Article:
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Supporting Work without the Requirement: State and Managed Care Initiatives

The Centers for Medicare and Medicaid Services (CMS) continues to promote state adoption of work and reporting requirements as a condition of Medicaid eligibility for certain nonelderly adults, although several such waivers have been set aside by federal courts. While most Medicaid adults are already working, some states and health plans have developed voluntary work support programs for nonelderly adults who qualify for Medicaid through non-disability pathways. These programs offer services that support work without conditioning Medicaid eligibility on having a job. This brief examines opportunities for and limitations on federal and state support of such programs, highlights several state and health plan initiatives, and explores their common themes.

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From Ballot Initiative to Waivers: What is the Status of Medicaid Expansion in Utah?

The Utah legislature significantly changed and limited the Medicaid coverage expansion that was adopted by the voters through a ballot initiative in November 2018. This issue brief explains new provisions in Utah’s recently amended Section 1115 Medicaid waiver and the additional amendments that the state has submitted to CMS, including most recently a request for enhanced ACA federal matching funds for an expansion to 138% FPL with an enrollment cap.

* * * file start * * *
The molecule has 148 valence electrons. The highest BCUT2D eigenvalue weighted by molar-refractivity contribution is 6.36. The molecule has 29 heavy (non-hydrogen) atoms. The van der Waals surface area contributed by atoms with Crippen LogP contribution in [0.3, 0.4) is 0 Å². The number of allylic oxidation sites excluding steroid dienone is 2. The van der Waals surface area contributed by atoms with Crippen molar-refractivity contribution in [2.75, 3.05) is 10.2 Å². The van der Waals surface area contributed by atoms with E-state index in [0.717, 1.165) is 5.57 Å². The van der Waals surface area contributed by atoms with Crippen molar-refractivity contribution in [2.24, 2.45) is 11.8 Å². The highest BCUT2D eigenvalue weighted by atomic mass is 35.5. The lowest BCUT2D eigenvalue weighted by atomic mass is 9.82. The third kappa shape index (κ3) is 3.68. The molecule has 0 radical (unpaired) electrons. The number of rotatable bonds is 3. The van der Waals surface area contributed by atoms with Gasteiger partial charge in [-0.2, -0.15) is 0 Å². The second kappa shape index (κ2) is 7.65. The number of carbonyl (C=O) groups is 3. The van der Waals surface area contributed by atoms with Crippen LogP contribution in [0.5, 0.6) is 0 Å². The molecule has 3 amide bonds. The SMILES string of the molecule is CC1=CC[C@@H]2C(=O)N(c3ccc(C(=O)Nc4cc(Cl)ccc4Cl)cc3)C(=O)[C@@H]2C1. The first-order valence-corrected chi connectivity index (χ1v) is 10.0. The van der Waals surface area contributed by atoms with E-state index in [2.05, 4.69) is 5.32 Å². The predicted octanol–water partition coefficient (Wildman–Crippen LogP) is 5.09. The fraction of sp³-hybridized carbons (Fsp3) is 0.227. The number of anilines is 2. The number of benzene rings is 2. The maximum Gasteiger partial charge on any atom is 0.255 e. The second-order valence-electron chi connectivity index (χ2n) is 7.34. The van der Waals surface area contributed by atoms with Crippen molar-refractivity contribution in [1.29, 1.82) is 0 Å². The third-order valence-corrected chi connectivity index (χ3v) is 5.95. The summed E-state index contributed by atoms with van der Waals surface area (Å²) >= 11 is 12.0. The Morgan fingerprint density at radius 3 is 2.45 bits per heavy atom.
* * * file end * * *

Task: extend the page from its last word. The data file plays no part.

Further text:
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Opioid Use Disorder among Medicaid Enrollees: Snapshot of the Epidemic and State Responses

As the largest payer of substance use disorder services in the United States, Medicaid plays a central role in state efforts to address the opioid epidemic. In addition to increasing access to addiction treatment services through the expansion of Medicaid under the Affordable Care Act (ACA), states are expanding Medicaid addiction treatment services, increasing provider reimbursements, restricting opioid prescribing, and implementing delivery system reforms to improve the quality of treatment services. While many states have been tracking progress and challenges in these efforts, uniqueness of state systems can make it difficult to compare or benchmark across states. This brief draws on analyses provided by the Medicaid Outcomes Distributed Research Network (MODRN), a collaborative effort to analyze data across multiple states to facilitate learning among Medicaid agencies. It profiles the opioid epidemic among the Medicaid population in six states participating in MODRN that also have been hard hit by the opioid epidemic: Kentucky, Maryland, Ohio, Pennsylvania, Virginia, and West Virginia. The brief also draws on interviews with officials from the state Medicaid and other health agencies.

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Medicaid Spending, Enrollment and Policy Trends: A View from the States

On Friday, Oct. 18, KFF released its 19th annual 50-state Medicaid budget survey for state fiscal years 2019 and 2020. KFF and the National Association of Medicaid Directors (NAMD) held a joint briefing to discuss trends in enrollment and spending and highlight key Medicaid policy developments.

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A View from the States: Key Medicaid Policy Changes: Results from a 50-State Medicaid Budget Survey for State Fiscal Years 2019 and 2020

This report provides an in-depth examination of the changes taking place in Medicaid programs across the country. The findings are drawn from the 19th annual budget survey of Medicaid officials in all 50 states and the District of Columbia conducted by the Kaiser Family Foundation (KFF) and Health Management Associates (HMA), in collaboration with the National Association of Medicaid Directors (NAMD). This report highlights certain policies in place in state Medicaid programs in FY 2019 and policy changes implemented or planned for FY 2020.